In his review of the Buick Regal Turbo, GM Authority’s Manoli Katakis wrote that the Interactive Drive Control System is “perhaps the most overlooked” feature of the car. We’re here to shed some light on this marvel of engineering.
On the surface, the Interactive Drive Control System (IDCS) offers a choice of different driving experiences. But for the purpose of enthusiasts such as ourselves, IDCS is capable of changing the personality of the Regal based on the piloting mood of the driver.
The Driving Control Module
It all begins with an intricate computer sensing mechanism called the Driving Control Module, which continually monitors driving characteristics and form, including yaw rate, lateral and longitudinal acceleration, steering wheel motion, throttle application, and vehicle speed. Monitoring and analyzing this data in a matter of milliseconds (yes, milliseconds!), the Driving Control Module (DCM) defines the vehicle’s dynamic state, including acceleration, braking, and cornering — all in an effort to optimize chassis reactions and improve driving experience.
The DCM has the ability to electronically control all four dampers and continuously adapt the vehicle’s chassis to differing road conditions, vehicle movements, and driving style. And when the driver selects one of the Regal’s three different operating modes — Normal, Tour, or Sport — the DCM goes on to adjust such settings as throttle response, the shift pattern of the automatic transmission, and steering sensitivity. So what of the three driving modes?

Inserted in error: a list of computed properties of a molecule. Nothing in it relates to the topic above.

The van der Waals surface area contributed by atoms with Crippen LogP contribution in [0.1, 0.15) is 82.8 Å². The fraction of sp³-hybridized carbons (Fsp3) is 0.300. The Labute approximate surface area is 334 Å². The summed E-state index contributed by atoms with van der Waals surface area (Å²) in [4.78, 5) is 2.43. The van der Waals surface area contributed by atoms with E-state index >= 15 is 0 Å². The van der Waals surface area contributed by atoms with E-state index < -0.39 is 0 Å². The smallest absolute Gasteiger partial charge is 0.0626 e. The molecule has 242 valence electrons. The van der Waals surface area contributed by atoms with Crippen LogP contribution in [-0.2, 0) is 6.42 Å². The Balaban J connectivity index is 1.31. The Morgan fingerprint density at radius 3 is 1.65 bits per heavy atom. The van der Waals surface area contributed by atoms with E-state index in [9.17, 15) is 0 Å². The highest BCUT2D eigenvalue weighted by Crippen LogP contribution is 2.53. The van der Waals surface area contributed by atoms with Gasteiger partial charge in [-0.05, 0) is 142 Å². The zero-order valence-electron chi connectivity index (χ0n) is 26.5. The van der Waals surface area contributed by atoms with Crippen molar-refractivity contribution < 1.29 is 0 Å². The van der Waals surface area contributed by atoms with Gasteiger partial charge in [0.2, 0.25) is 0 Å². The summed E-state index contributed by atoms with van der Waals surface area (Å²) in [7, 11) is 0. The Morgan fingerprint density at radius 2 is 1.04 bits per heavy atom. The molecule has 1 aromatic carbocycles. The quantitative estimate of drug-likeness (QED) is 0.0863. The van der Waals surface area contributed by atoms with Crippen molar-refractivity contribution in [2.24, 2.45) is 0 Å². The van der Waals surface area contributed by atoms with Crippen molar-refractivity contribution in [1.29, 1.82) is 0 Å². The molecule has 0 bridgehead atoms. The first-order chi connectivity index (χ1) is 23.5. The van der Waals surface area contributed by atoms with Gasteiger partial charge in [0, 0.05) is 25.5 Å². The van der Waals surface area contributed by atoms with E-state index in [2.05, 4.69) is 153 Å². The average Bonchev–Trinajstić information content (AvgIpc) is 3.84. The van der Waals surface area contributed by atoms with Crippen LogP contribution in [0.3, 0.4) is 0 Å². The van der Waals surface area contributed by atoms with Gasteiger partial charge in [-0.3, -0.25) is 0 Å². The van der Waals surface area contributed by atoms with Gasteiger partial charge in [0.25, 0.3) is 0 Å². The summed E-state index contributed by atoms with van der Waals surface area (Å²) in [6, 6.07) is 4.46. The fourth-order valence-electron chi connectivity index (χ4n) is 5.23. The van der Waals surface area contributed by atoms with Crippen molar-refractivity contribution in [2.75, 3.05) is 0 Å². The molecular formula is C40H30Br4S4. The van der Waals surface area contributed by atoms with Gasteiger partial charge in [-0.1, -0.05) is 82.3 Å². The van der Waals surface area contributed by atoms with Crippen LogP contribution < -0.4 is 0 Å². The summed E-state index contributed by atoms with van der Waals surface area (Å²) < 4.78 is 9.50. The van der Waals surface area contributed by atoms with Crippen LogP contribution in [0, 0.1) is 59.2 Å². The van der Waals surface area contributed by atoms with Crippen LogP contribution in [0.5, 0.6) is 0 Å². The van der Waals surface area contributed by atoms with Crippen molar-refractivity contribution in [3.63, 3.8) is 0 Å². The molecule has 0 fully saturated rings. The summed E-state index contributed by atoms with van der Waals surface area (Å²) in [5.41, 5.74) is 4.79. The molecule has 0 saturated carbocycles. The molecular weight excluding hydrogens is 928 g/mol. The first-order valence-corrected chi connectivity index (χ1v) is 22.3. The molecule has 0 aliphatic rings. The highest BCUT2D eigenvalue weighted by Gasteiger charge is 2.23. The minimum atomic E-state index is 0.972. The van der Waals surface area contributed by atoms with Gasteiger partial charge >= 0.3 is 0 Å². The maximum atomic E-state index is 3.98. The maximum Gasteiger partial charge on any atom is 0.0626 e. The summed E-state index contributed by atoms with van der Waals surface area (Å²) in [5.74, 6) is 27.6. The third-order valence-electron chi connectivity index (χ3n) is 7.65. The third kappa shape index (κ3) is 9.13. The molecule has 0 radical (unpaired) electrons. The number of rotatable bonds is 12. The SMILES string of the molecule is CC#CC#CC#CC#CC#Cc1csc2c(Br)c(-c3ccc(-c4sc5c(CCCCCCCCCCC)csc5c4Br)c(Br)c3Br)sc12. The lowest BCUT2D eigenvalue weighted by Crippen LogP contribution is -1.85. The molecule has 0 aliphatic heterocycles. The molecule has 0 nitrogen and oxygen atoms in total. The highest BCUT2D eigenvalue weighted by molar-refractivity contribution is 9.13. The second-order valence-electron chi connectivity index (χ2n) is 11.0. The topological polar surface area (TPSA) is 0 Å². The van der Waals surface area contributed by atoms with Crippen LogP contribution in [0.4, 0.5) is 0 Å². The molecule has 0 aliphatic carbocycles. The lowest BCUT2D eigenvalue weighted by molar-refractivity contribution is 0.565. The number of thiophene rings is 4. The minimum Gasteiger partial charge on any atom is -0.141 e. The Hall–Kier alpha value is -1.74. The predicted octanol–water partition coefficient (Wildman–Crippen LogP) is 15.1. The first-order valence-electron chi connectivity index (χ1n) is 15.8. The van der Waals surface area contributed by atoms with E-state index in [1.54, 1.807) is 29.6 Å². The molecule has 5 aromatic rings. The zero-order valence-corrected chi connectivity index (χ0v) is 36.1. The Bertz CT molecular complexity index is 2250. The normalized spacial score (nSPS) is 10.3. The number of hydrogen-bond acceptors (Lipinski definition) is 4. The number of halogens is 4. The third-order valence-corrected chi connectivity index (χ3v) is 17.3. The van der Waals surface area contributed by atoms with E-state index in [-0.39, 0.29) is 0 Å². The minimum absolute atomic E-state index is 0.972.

The Normal mode is just that — the default setting that provides a balanced driving experience optimized for all driving situations. It is primarily used for daily commuting and city traffic and is active when neither of the two following modes is selected.
Optimized for comfort and a relaxed driving experience on long journeys, Tour mode is the perfect setting for long-distance cruising or rough road conditions. It offers increased comfort and a softer ride. And although most official Regal literature doesn’t mention it, Tour is also great for those in the market for a cushy ride on short trips, not just the lengthy kind.
Most likely the mode many GM Authority readers will enable on a frequent basis, Sport is optimized for spirited driving. It optimizes the car for dynamic piloting by tightening the suspension, speeding up the reaction of the auto tranny, and tuning the chassis for a firmer ride — all resulting in better road holding ability.
Smart, Safe, Sporty
The IDCS isn’t only about offering preset driving modes, however, as it also applies certain settings to individual driving styles on the fly. For instance, if the driver begins to motor in a more aggressive fashion while in Normal mode, the IDCS will tighten the suspension and increase steering and throttle response. Alternatively, if the system perceives relaxed cruising, it will adjust for smoothness and comfort — all on the fly.
That kind of instantaneous capability allows the Regal to be a safer vehicle in emergency situations, as well. Driving in Tour mode, for example, the sensors comprehend a sudden movement — such as that to avoid another car — and the IDCS will stiffen the dampers within milliseconds, thereby delivering greater control to the driver to make the sudden maneuver.
Did we mention this happens automatically and in a matter of milliseconds? We don’t mean to drool, but we find that to simply be remarkable.
The GM Authority Take
If you haven’t yet experienced the Interactive Drive Control System for yourself, you’re missing out. In fact, we’re of the opinion that all Buick sedans — not just the Regal — should be equipped with IDCS, since the brand seems to be straddling a fine line between performance and comfort. If that is indeed the case, then IDCS certainly goes a long way towards achieving the feat. Oh, and the fact that the Regal GS has its own version of the IDCS makes us giggle that much more frequently.